Now you’re ready to dictate! Here’s an easy dictation which I prepared about my weekend:
This dictation is good, because it’s the perfect length (5-6 sentences). It uses the past simple, and it is about something that all students can relate to (doing fun things on the weekend). You can easily modify this dictation to be about your own weekend.
Tips for dictating
- Read the text in a natural way. Try to time the pauses at an appropriate punctuation point.
- For less advanced students, tell them where to put the punctuation. For example, “Today- comma- I am going…” For advanced students, this is not necessary- they can put the punctuation in themselves.
- Gauge whether you are going at a good speed by watching the students in the first row, and seeing whether they are getting all the words down.
- Do not repeat the sentences too many times. I try to limit myself to three repetitions maximum.
- If students complain that they are unsure of a word, tell them to use the context to try and discern what it is.
- If there is a new word, you can either
- a) spell it out OR
- b) write it on the board for the students to copy.
Modifications for different grades and levels of English
The beauty of dictation is that it can easily be altered for different grades.
- If I was using this lesson plan with Grade 4, for instance, I would make it grammatically simpler, with more straightforward vocabulary e.g. “I had fun on the weekend. I did lots of things.”
- In contrast, if I was using this lesson plan for a Grade 6 group, I would use more advanced vocabulary and constructions e.g. “Today, I am going to outline some of the many activities that I participated in on the weekend.”
As you can see, the focus is still clearly on the past simple (the aim of the lesson), but the first modification is easier, and the second harder.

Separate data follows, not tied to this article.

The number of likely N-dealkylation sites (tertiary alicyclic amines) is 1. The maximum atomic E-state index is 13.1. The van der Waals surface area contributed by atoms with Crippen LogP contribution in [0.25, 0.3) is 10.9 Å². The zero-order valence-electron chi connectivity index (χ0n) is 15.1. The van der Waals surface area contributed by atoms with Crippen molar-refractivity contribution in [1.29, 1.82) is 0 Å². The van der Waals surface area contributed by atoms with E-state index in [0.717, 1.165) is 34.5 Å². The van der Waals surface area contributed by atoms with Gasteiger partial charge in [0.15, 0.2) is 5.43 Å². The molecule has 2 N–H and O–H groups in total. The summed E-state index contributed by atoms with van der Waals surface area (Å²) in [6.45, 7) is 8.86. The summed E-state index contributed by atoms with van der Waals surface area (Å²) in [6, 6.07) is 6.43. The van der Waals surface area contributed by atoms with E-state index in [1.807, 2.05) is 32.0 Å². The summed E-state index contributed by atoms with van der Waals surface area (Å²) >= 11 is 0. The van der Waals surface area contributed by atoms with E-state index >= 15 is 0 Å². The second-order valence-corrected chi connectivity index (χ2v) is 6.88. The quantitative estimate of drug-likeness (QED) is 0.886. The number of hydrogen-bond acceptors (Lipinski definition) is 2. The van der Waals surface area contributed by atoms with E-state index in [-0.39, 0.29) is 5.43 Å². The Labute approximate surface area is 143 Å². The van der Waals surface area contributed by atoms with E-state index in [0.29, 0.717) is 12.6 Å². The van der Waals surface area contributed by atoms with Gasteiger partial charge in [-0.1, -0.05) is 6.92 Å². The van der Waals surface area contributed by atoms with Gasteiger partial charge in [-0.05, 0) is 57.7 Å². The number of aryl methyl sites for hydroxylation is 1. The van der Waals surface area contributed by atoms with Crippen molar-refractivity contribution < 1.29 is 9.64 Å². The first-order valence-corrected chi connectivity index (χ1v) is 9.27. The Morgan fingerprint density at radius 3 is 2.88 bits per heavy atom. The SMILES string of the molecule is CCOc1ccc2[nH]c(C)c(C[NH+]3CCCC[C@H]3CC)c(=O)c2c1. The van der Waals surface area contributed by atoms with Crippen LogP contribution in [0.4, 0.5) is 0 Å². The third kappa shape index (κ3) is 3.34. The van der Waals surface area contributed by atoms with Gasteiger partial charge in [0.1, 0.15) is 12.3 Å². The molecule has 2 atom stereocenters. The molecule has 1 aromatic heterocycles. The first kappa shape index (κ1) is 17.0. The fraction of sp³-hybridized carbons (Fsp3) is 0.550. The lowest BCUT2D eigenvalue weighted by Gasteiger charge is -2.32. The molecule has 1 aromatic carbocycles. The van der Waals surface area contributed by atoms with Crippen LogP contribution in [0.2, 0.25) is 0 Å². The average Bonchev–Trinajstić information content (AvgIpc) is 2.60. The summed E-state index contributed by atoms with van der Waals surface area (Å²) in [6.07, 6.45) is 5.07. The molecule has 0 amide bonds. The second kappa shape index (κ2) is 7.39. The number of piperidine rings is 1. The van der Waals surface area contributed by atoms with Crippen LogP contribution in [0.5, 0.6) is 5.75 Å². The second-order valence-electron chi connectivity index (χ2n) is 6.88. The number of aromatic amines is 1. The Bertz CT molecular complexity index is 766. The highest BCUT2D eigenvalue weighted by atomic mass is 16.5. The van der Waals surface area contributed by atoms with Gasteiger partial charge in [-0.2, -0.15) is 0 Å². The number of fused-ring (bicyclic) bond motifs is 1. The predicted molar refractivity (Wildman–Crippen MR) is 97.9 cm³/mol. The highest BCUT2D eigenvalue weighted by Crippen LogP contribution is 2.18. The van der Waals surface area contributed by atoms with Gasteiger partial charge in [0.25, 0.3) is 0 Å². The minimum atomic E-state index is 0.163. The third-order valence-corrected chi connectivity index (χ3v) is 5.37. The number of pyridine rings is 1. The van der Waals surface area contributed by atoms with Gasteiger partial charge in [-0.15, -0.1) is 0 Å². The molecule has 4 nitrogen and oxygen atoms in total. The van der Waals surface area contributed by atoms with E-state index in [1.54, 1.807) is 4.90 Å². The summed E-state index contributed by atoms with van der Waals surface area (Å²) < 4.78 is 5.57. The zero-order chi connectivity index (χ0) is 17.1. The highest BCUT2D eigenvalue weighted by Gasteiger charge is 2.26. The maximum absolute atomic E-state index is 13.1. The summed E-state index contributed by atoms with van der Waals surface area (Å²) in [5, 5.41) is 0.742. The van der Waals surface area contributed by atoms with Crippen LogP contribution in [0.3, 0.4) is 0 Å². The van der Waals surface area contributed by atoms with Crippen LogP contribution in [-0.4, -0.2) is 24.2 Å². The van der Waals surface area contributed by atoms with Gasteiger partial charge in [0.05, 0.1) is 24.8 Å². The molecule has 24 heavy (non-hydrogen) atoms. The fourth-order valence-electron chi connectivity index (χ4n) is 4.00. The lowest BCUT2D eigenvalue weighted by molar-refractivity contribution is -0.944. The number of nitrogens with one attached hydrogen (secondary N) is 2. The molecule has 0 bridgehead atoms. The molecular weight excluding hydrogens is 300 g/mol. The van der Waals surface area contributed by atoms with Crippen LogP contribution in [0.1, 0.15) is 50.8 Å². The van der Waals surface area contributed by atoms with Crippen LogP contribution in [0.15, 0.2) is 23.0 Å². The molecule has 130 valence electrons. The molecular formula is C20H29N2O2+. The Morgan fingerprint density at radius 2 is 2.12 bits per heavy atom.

For students with special learning needs, dictation is still possible! The students can try to write down as many familiar words as they can recognise, rather than copying the dictation verbatim.
Part 2- Collaborative checking
Time– 10 minutes
Once the students have completed the dictation, I like to put them in small groups (of three or four- respecting all social distancing), and get them to compare what they have written. It is generally better if the Class Teacher controls group selection, to ensure students are in mixed ability teams.
The aim is for each group to work together, using each others’ ideas, to produce an accurate team dictation.
How does this work? Well, suppose for the first sentence, Jorge has written “Today, eye am going to tell you”, but Julia and Fran have written “Today, I am going to tell you.” The students would discuss why they have different things, and explain to each other why they think “eye” or “I” is correct. They would then, as a group, decide which version is better.